Op-Eds & Articles

Facebook needs more than a $5 billion fine. It needs a new business model

Open Markets Director of Enforcement Strategy Sally Hubbard published an op-ed on CNN Business on the Federal Trade Commission’s $5 billion settlement with Facebook and asserts that the company needs a new business model. “Instead of fines, changing destructive business models and anticompetitive practices is the only way to lessen the platforms’ harms,” Hubbard writes. “These fixes fall into four main buckets, spelling out the acronym PAIN: privacy, antitrust, interoperability and non-discrimination.”

July 25, 2019  |  by Sally Hubbard
Read on CNN Business

The Federal Trade Commission (FTC) is letting Facebook off the hook.

On Wednesday, the FTC announced a $5 billion fine on Facebook over rampant privacy abuses that violated a 2011 order — the largest in the agency’s history. But even multibillion-dollar fines don’t cause tech giants enough pain to stop bad behavior. For Big Tech, fines are a rational cost of doing business.

Google, for example, has handed over more than $9 billion to the European Commission since 2017 for antitrust violations, without skipping a beat. And immediately after reports earlier this month that Facebook would settle with the FTC, the company’s stock rose nearly 2%.

Instead of fines, changing destructive business models and anticompetitive practices is the only way to lessen the platforms’ harms. These fixes fall into four main buckets, spelling out the acronym PAIN: privacy, antitrust, interoperability and non-discrimination.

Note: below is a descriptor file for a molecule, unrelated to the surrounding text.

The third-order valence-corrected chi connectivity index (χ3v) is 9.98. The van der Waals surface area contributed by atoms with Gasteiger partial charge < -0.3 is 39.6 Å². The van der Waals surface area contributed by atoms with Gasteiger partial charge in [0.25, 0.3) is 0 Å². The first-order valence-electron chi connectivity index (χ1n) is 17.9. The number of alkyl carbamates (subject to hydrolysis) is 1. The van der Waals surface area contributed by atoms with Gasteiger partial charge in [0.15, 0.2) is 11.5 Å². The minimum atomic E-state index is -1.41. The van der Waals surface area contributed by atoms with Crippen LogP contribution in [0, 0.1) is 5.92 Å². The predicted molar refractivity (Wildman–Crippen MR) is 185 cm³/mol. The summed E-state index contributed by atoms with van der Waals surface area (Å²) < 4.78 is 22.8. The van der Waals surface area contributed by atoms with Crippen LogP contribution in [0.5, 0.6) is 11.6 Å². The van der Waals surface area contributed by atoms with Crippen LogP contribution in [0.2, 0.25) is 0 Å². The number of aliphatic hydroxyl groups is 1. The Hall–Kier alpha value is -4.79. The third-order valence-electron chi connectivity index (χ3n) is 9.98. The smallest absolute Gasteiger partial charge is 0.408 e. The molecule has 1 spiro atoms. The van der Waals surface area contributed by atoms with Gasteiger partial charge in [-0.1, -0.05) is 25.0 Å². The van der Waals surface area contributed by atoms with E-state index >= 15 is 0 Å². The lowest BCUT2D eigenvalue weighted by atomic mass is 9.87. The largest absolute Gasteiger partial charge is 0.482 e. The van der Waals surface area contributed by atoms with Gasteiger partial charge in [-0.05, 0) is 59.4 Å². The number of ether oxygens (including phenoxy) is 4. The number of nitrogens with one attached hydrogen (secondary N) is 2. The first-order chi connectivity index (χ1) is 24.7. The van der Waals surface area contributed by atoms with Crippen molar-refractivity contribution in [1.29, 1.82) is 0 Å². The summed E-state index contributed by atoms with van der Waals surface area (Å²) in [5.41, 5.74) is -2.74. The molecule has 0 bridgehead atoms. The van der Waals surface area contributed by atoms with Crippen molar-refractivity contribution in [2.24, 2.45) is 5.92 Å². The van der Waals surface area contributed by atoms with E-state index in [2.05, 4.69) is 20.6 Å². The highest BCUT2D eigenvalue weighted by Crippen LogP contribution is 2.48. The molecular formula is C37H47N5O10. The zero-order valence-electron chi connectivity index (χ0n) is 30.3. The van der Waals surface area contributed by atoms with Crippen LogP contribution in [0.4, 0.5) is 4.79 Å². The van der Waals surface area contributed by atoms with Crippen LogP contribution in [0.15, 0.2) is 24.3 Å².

Privacy

Meaningful privacy regulations, not crafted by Big Tech lobbyists, would not only protect Americans from ubiquitous surveillance, but would also level the competitive playing field.

Facebook and Google have 360-degree views of what their users read, think and do thanks to their ability to track users across millions of websites and in the real world. To get an idea, you can see all the data Google has collected on you here.

Publishers and content creators that don’t read your emails, know every search you’ve done, track your location, know who your friends are, know every YouTube video you’ve watched or what you’ve purchased across the web, for example, can’t really hope to compete with Google and Facebook for targeted advertising dollars. That’s why Facebook and Google are capturing the lion’s share of advertising revenue. Last year, Google’s ad revenue rose to $116 billion, and Facebook’s rose to $56 billion. Meanwhile, news publishers’ combined ad revenue fell to $16.4 billion in 2017.

Read the full op-ed on CNN Business.

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In America today, wealth and political power are more concentrated than at any point in our country’s history.

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